The case of Lee-Parker v Izzet established that if the correct procedure is followed, the tenant will have a complete defence to any possession action taken for rent arrears resulting from the deduction of repair costs from rent. The procedure that must be adhered to is as follows:

      1) The tenant should inform the landlord of the repairs needed (preferably in writing) and allow a reasonable time for the necessary works to be completed
      2) If the landlord fails to act, the tenant should inform the landlord (preferably in writing) that s/he will do the repair her/himself unless the landlord complies with her/his obligations
      3) S/he should then allow a further reasonable period for the landlord to do the work
      4) The tenant should obtain three estimates
      5) Copies of the estimates should be sent to the landlord, giving her/him the opportunity to comment and a final chance to do the work her/himself
      6) The contractor who supplied the lowest estimate should be employed to carry out the work
      7) The tenant must send the invoice to the landlord and request reimbursement for the cost
      8) If the landlord does not pay, then the tenant may deduct the cost of the repair work from future rent.

      Court action

      If the repair is severe enough you could take court action. You can sue the landlord in the county court for breach of contract if s/he has not met her/his repairing obligations, or for failure to meet her/his liabilities. The outcome will usually be damages to compensate for the disrepair and/or injunctions and/or orders to compel the landlord to do the necessary work. Court action should generally only be considered as a last resort because it can be costly and time consuming.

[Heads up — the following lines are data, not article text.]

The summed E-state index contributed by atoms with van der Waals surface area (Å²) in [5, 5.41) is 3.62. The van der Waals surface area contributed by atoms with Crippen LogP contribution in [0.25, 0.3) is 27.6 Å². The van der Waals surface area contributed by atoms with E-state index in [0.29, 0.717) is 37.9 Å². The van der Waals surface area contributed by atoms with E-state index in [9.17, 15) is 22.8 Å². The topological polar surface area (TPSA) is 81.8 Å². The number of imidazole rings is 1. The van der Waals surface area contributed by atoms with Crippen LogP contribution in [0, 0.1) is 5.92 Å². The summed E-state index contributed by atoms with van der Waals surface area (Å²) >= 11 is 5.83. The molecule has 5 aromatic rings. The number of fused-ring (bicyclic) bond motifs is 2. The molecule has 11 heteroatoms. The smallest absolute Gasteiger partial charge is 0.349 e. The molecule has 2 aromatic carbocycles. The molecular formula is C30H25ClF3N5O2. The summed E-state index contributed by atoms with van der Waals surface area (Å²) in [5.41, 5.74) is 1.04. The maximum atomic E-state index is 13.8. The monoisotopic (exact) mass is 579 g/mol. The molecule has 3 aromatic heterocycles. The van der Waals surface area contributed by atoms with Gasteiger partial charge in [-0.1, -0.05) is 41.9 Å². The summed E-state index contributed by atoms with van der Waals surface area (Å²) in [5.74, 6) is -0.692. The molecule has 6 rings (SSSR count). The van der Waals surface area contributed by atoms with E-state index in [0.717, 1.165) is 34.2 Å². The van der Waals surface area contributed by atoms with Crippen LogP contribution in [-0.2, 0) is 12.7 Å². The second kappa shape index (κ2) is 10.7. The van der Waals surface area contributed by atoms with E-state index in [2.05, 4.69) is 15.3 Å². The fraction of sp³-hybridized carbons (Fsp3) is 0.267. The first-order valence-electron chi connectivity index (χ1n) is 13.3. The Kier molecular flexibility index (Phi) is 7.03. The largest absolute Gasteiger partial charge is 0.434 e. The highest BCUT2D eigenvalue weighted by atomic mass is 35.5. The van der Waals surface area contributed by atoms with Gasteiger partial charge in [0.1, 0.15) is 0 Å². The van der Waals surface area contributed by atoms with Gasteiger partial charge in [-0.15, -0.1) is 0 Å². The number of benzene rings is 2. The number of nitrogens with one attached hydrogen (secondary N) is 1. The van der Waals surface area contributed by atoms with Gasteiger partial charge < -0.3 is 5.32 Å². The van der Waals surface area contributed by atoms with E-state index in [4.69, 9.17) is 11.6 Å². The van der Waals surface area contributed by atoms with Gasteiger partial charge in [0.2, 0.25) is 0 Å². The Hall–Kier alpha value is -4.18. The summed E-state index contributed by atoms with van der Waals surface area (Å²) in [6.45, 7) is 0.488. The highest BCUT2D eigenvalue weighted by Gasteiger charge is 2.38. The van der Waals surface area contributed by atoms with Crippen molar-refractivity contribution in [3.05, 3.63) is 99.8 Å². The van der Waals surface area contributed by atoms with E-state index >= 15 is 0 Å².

HHSRS (environmental health)

      You could also contact your local Environmental health officer for help. EH have powers to take enforcement action against landlord is they are failing to meet their repairing obligations. The Housing health and Safety Rating system (HHSRS) is a new system for assessing housing conditions. It is given statutory effect by Part 1 of the Housing Act 2004. It replaces the previous test of fitness for human habitation in section 604 Housing Act 1985 with a new system by which a local authority:

      • carries out inspections of rented housing (ask EH to carry out an inspection, depending on where you live it could take a while though)
      • identifies whether any specified hazards are present
      • categorises those hazards according to objective criteria

      Good luck and i hope this info helps.


        Some general info on dealing with disrepair

        And landlord's statutory repairing obligations

        Start with writing to the landlord (always keep copy letters and get proof of postage such as a free certificate of posting).


          Thank you so much for your prompt replies.
          I will make a appointment with the CAB office and go from there.